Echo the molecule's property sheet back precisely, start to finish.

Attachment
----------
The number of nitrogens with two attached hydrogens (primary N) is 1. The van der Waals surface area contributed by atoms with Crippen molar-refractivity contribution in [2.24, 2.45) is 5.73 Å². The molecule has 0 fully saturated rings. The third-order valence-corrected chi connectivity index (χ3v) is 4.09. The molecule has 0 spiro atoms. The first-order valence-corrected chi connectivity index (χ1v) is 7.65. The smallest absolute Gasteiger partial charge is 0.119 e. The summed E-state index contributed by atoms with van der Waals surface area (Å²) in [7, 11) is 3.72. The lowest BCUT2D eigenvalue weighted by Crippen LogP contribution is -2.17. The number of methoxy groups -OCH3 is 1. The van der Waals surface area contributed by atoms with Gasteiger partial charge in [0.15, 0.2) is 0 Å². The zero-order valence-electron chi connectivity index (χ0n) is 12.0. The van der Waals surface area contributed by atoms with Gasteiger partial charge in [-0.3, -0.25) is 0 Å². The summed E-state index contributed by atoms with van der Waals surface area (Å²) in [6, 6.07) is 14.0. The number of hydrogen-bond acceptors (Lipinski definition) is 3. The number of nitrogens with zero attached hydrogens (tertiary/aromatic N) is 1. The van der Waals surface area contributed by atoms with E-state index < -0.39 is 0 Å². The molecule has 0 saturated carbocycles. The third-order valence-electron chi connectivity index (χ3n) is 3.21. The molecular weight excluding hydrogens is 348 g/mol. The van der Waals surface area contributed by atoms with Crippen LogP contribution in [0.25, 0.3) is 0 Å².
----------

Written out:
The number of nitrogens with two attached hydrogens (primary N) is 1. The van der Waals surface area contributed by atoms with Crippen molar-refractivity contribution in [2.24, 2.45) is 5.73 Å². The molecule has 0 fully saturated rings. The third-order valence-corrected chi connectivity index (χ3v) is 4.09. The molecule has 0 spiro atoms. The first-order valence-corrected chi connectivity index (χ1v) is 7.65. The smallest absolute Gasteiger partial charge is 0.119 e. The summed E-state index contributed by atoms with van der Waals surface area (Å²) in [7, 11) is 3.72. The lowest BCUT2D eigenvalue weighted by Crippen LogP contribution is -2.17. The number of methoxy groups -OCH3 is 1. The van der Waals surface area contributed by atoms with Gasteiger partial charge in [0.15, 0.2) is 0 Å². The zero-order valence-electron chi connectivity index (χ0n) is 12.0. The van der Waals surface area contributed by atoms with Gasteiger partial charge in [-0.3, -0.25) is 0 Å². The summed E-state index contributed by atoms with van der Waals surface area (Å²) in [6, 6.07) is 14.0. The number of hydrogen-bond acceptors (Lipinski definition) is 3. The number of nitrogens with zero attached hydrogens (tertiary/aromatic N) is 1. The van der Waals surface area contributed by atoms with E-state index < -0.39 is 0 Å². The molecule has 0 saturated carbocycles. The third-order valence-electron chi connectivity index (χ3n) is 3.21. The molecular weight excluding hydrogens is 348 g/mol. The van der Waals surface area contributed by atoms with Crippen LogP contribution in [0.25, 0.3) is 0 Å².